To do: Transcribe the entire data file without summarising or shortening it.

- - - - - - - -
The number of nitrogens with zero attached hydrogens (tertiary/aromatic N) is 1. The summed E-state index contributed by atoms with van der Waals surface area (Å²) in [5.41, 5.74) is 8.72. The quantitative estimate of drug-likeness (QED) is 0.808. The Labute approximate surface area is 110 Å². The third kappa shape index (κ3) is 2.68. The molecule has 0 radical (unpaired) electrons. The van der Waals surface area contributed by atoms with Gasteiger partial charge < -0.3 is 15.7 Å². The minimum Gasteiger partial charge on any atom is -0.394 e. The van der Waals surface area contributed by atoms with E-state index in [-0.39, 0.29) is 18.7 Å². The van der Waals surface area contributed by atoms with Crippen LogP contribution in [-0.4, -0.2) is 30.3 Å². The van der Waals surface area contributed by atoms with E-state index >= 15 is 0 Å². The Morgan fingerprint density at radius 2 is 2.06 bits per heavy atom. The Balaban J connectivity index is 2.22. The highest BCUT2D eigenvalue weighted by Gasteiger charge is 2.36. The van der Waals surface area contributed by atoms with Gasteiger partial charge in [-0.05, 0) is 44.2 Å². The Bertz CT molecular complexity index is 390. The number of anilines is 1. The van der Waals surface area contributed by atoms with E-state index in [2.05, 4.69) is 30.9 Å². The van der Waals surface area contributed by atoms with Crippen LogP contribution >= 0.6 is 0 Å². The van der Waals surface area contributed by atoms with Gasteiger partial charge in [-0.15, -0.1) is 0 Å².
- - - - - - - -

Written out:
The number of nitrogens with zero attached hydrogens (tertiary/aromatic N) is 1. The summed E-state index contributed by atoms with van der Waals surface area (Å²) in [5.41, 5.74) is 8.72. The quantitative estimate of drug-likeness (QED) is 0.808. The Labute approximate surface area is 110 Å². The third kappa shape index (κ3) is 2.68. The molecule has 0 radical (unpaired) electrons. The van der Waals surface area contributed by atoms with Gasteiger partial charge < -0.3 is 15.7 Å². The minimum Gasteiger partial charge on any atom is -0.394 e. The van der Waals surface area contributed by atoms with E-state index in [-0.39, 0.29) is 18.7 Å². The van der Waals surface area contributed by atoms with Crippen LogP contribution in [-0.4, -0.2) is 30.3 Å². The van der Waals surface area contributed by atoms with E-state index >= 15 is 0 Å². The Morgan fingerprint density at radius 2 is 2.06 bits per heavy atom. The Balaban J connectivity index is 2.22. The highest BCUT2D eigenvalue weighted by Gasteiger charge is 2.36. The van der Waals surface area contributed by atoms with Gasteiger partial charge in [-0.05, 0) is 44.2 Å². The Bertz CT molecular complexity index is 390. The number of anilines is 1. The van der Waals surface area contributed by atoms with E-state index in [2.05, 4.69) is 30.9 Å². The van der Waals surface area contributed by atoms with Crippen LogP contribution >= 0.6 is 0 Å². The van der Waals surface area contributed by atoms with Gasteiger partial charge in [-0.15, -0.1) is 0 Å².